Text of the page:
Arnie Skelton, Managing Director, Effective Training & Development Ltd

HOW DO YOU THINK? Yes, you read that right: Not ‘what do you think?’, but how?

Do we give enough attention in class to how our learners think? Do we give any guidance, so that (stay with me) we help learners to think about their thinking?

In my view, most of our interpretive frame is formed from three factors:

  1. How we feel
  2. How we think, and
  3. What we believe.

These create the emotions, motivators, values and attitudes we have, and the assumptions we make.

Most of us are ‘in touch’ with our feelings: at any given moment, if asked, we could say how we feel. And equally, we could probably discuss and identify our beliefs (at least our conscious ones). But that’s probably not the case about how we think.

Do you know how you think? Not what (that’s easy), but how…

It’s important, because how we think will often determine the opinions we have, the options we generate, and the decisions we make. What we do, and how we do it, is often the result of our thinking. And if that thinking varies, so too do the outcomes that depend on it.

So what are the variety of ways people might think?

Nobel prize winner Daniel Kahneman has raised this very issue in his seminal book ‘Thinking Fast and Slow’. It’s a great book, well worth the read, and cannot be adequately summarised here, except in one respect.

He draws a critical distinction between our two dominant thinking modes, which he calls System 1 and System 2.

System 1 is fast, intuitive and reflexive, and System 2 is slow, thoughtful, analytical, and rational. And I suspect most of us will recognise these two thinking patterns, and identify times we have used each.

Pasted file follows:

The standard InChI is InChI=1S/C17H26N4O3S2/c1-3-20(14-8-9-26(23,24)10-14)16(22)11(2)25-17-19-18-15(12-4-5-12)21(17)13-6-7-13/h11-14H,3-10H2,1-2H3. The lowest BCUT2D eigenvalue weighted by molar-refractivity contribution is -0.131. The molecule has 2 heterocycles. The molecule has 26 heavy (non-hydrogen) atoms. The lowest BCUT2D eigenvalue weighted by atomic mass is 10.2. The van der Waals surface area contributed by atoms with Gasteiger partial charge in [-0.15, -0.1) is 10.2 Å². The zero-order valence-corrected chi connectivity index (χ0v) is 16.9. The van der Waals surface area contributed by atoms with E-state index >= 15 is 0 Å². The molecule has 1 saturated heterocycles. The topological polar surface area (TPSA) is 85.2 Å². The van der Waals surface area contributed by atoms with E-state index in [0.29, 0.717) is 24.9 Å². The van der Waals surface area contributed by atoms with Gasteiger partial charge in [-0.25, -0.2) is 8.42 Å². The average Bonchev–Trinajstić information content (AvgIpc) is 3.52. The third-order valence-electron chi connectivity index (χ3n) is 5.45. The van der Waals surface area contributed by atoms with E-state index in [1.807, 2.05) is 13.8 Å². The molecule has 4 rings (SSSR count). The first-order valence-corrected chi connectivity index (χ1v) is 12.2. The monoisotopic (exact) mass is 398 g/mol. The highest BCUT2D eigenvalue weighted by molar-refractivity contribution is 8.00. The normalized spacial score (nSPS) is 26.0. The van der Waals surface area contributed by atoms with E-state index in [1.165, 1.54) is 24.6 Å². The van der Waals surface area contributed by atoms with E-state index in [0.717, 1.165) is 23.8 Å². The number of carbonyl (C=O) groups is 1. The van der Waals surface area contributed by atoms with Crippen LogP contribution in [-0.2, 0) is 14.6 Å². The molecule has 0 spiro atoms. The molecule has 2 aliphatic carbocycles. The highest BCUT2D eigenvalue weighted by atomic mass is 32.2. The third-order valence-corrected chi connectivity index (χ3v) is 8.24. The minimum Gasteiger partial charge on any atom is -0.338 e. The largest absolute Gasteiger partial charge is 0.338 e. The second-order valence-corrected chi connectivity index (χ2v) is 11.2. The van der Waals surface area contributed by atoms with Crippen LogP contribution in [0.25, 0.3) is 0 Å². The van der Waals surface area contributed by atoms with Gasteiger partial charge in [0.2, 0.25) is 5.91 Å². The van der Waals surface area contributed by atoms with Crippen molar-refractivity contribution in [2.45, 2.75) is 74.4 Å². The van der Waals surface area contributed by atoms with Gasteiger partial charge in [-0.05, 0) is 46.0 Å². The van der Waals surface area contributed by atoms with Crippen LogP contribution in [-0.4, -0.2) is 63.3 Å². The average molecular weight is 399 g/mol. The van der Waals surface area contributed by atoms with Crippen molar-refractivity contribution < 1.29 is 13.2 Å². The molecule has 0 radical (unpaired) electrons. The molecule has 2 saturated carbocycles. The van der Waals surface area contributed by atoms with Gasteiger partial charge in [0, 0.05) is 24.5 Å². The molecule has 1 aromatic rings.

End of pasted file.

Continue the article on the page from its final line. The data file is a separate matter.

The challenge is – which is best, and when? Which also implies choice. We can choose to think fast or slow. Which also means that we don’t have to trust our instincts, which although they can help us survive under pressure, when we need a quick, instinctive response (such as swerving to avoid a child running into the road), such thinking might let us down, or get us into trouble when’ thinking it through’ and being more rational or analytical would have been more effective.

So what are the situations our learners face, in and outside of college, that might be helpfully managed by choosing which ‘thinking strategy’ to use?

To consciously make this choice, of course, requires the learner to think more slowly, more rationally, using System 2 thinking, and particularly when System 1 thinking is likely to take over, as the learner reacts emotionally, instinctively. So the time when System 2 thinking is most necessary is often when System 1 is likely to dominate.

Emotional thoughts tend to be stronger and more compelling that rational ones – they have a stronger valency. So often emotion hijacks reason.

If we regard System 1 as essentially emotion-led, and System 2 as reason-led, then I think it worth helping our learners switch thinking systems to be more effective in their options and decision making – especially when starting to become emotionally driven, which might lead to unwanted and unintended consequences.